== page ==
Welcome to an initiative by the AAUS to spotlight organizational member projects and divers. Articles will not only be featured here but also in the E-Slate and
AAUS social media.

To join us in spotlighting our community, please complete the form at the bottom of the page or send your articles and photos to

Please be sure that all photos/articles have credits if required.

Home Page /images/AAUS/Headers/News_Articles.jpg

Researchers Embark to Explore Mysterious 'Blue Hole' Hidden Off The Coast of Florida

When sinkholes open up on land, it's terrifying. In an instant, they can swallow whatever's on top of them, whether that's a road, a landscape, or an ancient creature destined to not see the light of day again for millennia.

Sinkholes aren't just confined to land, though. A similar phenomenon also takes place in the ocean, creating mysterious 'blue holes' that plummet into dark, watery nothingness. Distinct from the underwater caverns of cenotes, which exist under land, blue holes only open up in the sea, making them much more difficult to explore and understand. Nonetheless, they represent a valuable opportunity for scientists seeking to learn more about what kind of life-forms and underwater conditions occur in these unique marine formations.

As part of an ongoing three-year research project, a multi-institutional team of scientists is set to embark next month to explore a blue hole called 'Green Banana' situated on the continental shelf off the coast of Florida. .Comprising researchers from Mote Marine Laboratory, Florida Atlantic University, the Georgia Institute of Technology, and the US Geological Society, the NOAA-sponsored project will deploy divers and monitoring equipment into Green Banana, which opens up 47 metres (155 ft) below the sea surface, extending to a depth of about 130 metres (425 ft).

The aim is to examine what kind of microbes live in the blue hole, measure nutrient levels in the underwater column, and assess whether the sinkhole is somehow connected to Florida's groundwater system adjacent to the Gulf of Mexico.
After August's dive, another is scheduled to take place next year, following up on research expeditions last year to investigate another Florida blue hole, called Amberjack Hole, which is significantly smaller than Green Banana – with a rim at 34 metres (113 ft) below the ocean surface, and extending down for about 72 metres (237 ft) below that.

"Blue holes are diverse biological communities full of marine life, including corals, sponges, mollusks, sea turtles, sharks, and more," the NOAA explains. "The seawater chemistry in the holes is unique and appears to interact with groundwater and possibly aquifer layers. This link contributes to the knowledge of carbon cycling between surface and groundwater."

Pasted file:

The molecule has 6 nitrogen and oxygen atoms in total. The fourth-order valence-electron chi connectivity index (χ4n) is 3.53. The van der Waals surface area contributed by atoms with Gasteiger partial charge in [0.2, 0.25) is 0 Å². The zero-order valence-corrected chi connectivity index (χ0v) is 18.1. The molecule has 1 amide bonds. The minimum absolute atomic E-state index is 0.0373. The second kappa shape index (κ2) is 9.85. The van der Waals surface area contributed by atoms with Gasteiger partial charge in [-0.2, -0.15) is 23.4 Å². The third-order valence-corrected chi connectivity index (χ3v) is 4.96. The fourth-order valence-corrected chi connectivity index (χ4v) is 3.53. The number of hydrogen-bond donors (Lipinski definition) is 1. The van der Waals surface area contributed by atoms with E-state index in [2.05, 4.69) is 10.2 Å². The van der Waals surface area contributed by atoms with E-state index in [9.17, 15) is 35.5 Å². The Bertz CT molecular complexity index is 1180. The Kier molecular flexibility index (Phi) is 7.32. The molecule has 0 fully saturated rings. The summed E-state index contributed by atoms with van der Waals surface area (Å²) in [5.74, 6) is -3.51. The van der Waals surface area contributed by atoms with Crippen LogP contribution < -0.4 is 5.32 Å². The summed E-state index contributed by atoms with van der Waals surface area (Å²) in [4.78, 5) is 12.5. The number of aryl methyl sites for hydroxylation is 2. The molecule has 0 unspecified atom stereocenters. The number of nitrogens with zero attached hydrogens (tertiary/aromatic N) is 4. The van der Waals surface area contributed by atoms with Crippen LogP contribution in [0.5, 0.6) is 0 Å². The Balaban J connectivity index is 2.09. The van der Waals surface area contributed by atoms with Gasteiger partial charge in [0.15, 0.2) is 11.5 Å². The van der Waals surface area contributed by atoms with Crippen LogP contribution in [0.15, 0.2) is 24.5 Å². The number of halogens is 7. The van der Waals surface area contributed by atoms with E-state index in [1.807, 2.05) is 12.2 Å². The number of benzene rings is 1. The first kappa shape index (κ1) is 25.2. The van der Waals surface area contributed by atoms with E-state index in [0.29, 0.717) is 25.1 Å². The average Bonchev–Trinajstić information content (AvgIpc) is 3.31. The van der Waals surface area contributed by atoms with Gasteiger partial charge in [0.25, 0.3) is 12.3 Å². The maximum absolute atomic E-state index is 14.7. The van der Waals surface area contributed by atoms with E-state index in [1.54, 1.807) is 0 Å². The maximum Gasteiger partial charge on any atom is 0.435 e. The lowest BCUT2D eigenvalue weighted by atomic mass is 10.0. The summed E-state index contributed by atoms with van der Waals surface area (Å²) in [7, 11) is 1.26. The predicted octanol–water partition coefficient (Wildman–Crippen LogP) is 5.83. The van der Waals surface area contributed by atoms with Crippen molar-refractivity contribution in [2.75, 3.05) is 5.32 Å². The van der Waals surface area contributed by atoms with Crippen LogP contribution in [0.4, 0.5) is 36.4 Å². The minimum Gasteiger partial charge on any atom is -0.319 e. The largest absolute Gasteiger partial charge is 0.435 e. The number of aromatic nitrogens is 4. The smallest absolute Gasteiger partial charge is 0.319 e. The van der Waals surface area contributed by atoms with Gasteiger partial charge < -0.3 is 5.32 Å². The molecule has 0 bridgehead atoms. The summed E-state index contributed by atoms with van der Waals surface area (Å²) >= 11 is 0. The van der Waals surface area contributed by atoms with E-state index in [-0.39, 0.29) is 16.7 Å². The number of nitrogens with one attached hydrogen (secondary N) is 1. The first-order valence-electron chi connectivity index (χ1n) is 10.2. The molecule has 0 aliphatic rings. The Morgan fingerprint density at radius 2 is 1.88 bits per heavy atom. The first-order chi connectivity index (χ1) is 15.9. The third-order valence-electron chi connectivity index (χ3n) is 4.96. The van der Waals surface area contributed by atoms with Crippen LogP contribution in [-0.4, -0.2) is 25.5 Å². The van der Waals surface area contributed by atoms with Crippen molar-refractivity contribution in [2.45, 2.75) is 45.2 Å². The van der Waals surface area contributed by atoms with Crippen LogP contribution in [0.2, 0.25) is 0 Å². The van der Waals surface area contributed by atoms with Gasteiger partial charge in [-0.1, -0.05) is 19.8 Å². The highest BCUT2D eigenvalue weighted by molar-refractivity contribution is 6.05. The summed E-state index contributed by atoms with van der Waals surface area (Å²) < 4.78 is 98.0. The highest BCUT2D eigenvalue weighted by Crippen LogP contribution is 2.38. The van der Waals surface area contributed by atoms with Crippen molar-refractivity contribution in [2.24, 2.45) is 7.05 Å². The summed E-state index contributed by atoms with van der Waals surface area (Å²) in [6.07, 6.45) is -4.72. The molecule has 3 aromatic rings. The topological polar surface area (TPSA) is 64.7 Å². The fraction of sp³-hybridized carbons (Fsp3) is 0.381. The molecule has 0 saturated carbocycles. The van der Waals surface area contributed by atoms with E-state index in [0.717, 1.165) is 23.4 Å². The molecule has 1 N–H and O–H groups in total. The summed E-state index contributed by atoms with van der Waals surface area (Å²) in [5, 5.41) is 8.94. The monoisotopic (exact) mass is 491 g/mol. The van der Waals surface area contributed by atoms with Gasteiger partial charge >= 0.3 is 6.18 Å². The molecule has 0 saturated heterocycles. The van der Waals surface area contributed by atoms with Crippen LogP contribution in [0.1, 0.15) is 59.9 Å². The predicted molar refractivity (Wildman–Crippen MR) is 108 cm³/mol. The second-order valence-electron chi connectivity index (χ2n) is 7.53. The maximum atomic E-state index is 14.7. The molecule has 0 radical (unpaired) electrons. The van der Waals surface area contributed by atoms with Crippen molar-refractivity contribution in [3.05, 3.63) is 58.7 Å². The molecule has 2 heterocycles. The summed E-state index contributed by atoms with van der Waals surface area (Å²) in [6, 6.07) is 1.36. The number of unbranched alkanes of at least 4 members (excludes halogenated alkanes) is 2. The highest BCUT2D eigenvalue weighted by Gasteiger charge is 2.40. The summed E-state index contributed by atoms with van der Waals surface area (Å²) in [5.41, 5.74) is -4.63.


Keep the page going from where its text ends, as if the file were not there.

It might be a while before we hear more on the Green Banana expedition, but samples recovered at Amberjack Hole have already shown large amounts of dissolved inorganic carbon in the water, which the researchers say contributes to the carbon cycle, possibly as a food source for microbial populations. There were also signs of nutrient flux travelling upwards in the sinkhole, meaning that some food sources could eventually emerge from the blue hole, even while other creatures – including deceased sawfish discovered by the researchers – slowly sink to the bottom. Last year's dives also isolated signals of groundwater in the blue hole, finding isotopes of radium and radon, which suggest there could be an underwater connection linking the Floridan Aquifer to the Gulf of Mexico.

Whether the Green Banana can corroborate that signal remains to be seen, but whatever the researchers find, it's bound to help us better understand what goes on inside these strange sinkholes hidden below the surface.

Peter Dockrill, 21 July 2020
Reprint from  

Past Spotlights

Implementing Closed Circuit Rebreathers as an Underwater Science Tool: A Case Study from the Middle

Since the introduction of closed-circuit rebreathers (CCR) to the commercial market in the mid 1990s, this technology has opened new frontiers to diving scientists while dramatically expanding the capacity for conducting underwater research within re

Seaweed Wars: Return of the Giant Kelp

A long time ago, in an ocean not so far away, a boat jetted across the calm swell of Point Loma. However, under the surface of the rolling waves a silent battle was raging. Algae just under the surface are locked in a constant fight for light and spa

Investigating the effects of local stressors on the life cycle of a brooding coral

Sunlight enters the lab as I sit down to peer through the microscope. I always make sure to slowly increase the light, adjust the ocular lenses, set the magnification to 4x, and look carefully. After some fine adjustments, microscopic circular object

Genetic diversity and resilience of corals in the genus Pocillopora

FSU researcher Dr. Scott Burgess and his team visited the island of Moorea this summer to survey and collect samples on tropical coral reefs. Partnering with Dr. Pete Edmunds of CSUN, Dr. Burgess will shed light on the genetic diversity and resilienc

Scientists create largest collection of coral reef maps ever made

A study from scientists at the Khaled bin Sultan Living Oceans Foundation and the University of Miami (UM) Rosenstiel School of Marine and Atmospheric Science offers a new way to accurately map coral reefs using a combination of Earth-orbiting satell

Latest News

John Pearse (1936-2020)

Posted on 8/30/2020

2020 Conrad Limbaugh Award Recipient

Posted on 8/30/2020
The 2020 AAUS Conrad Limbaugh Award for Scientific Diving Leadership goes to Lloyd Austin.

Zale Perry Scholarship 2020

Posted on 7/30/2020